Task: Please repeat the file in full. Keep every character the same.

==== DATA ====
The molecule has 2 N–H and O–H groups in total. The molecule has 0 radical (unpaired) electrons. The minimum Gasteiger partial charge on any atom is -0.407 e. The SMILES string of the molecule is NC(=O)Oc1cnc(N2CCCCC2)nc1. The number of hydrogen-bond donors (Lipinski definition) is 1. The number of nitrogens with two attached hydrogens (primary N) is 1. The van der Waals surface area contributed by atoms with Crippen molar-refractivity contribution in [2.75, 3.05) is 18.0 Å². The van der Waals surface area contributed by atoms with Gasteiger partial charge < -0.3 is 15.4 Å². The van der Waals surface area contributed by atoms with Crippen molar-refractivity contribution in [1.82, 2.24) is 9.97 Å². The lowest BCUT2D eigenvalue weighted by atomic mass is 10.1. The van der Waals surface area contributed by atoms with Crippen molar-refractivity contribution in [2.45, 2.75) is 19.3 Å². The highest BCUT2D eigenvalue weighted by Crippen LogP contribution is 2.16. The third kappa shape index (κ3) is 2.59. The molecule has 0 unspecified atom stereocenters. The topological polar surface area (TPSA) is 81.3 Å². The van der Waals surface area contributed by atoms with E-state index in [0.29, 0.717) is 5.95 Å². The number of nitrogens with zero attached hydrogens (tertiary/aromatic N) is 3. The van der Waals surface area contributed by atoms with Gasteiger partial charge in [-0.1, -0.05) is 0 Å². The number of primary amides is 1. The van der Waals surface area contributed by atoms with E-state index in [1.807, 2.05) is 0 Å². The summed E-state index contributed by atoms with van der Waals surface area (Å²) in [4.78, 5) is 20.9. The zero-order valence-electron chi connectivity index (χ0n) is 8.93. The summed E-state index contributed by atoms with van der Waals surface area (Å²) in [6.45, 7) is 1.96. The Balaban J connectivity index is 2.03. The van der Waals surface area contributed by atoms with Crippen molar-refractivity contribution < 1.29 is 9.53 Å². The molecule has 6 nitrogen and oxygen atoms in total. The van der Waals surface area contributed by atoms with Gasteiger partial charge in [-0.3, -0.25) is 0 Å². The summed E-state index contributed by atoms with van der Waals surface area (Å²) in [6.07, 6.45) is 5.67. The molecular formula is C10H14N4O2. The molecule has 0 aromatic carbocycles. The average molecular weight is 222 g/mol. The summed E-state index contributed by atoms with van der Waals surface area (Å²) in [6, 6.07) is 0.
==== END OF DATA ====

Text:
The molecule has 2 N–H and O–H groups in total. The molecule has 0 radical (unpaired) electrons. The minimum Gasteiger partial charge on any atom is -0.407 e. The SMILES string of the molecule is NC(=O)Oc1cnc(N2CCCCC2)nc1. The number of hydrogen-bond donors (Lipinski definition) is 1. The number of nitrogens with two attached hydrogens (primary N) is 1. The van der Waals surface area contributed by atoms with Crippen molar-refractivity contribution in [2.75, 3.05) is 18.0 Å². The van der Waals surface area contributed by atoms with Gasteiger partial charge < -0.3 is 15.4 Å². The van der Waals surface area contributed by atoms with Crippen molar-refractivity contribution in [1.82, 2.24) is 9.97 Å². The lowest BCUT2D eigenvalue weighted by atomic mass is 10.1. The van der Waals surface area contributed by atoms with Crippen molar-refractivity contribution in [2.45, 2.75) is 19.3 Å². The highest BCUT2D eigenvalue weighted by Crippen LogP contribution is 2.16. The third kappa shape index (κ3) is 2.59. The molecule has 0 unspecified atom stereocenters. The topological polar surface area (TPSA) is 81.3 Å². The van der Waals surface area contributed by atoms with E-state index in [0.29, 0.717) is 5.95 Å². The number of nitrogens with zero attached hydrogens (tertiary/aromatic N) is 3. The van der Waals surface area contributed by atoms with Gasteiger partial charge in [-0.1, -0.05) is 0 Å². The number of primary amides is 1. The van der Waals surface area contributed by atoms with E-state index in [1.807, 2.05) is 0 Å². The summed E-state index contributed by atoms with van der Waals surface area (Å²) in [4.78, 5) is 20.9. The zero-order valence-electron chi connectivity index (χ0n) is 8.93. The summed E-state index contributed by atoms with van der Waals surface area (Å²) in [6.45, 7) is 1.96. The Balaban J connectivity index is 2.03. The van der Waals surface area contributed by atoms with Crippen molar-refractivity contribution < 1.29 is 9.53 Å². The molecule has 6 nitrogen and oxygen atoms in total. The van der Waals surface area contributed by atoms with Gasteiger partial charge in [-0.3, -0.25) is 0 Å². The summed E-state index contributed by atoms with van der Waals surface area (Å²) in [6.07, 6.45) is 5.67. The molecular formula is C10H14N4O2. The molecule has 0 aromatic carbocycles. The average molecular weight is 222 g/mol. The summed E-state index contributed by atoms with van der Waals surface area (Å²) in [6, 6.07) is 0.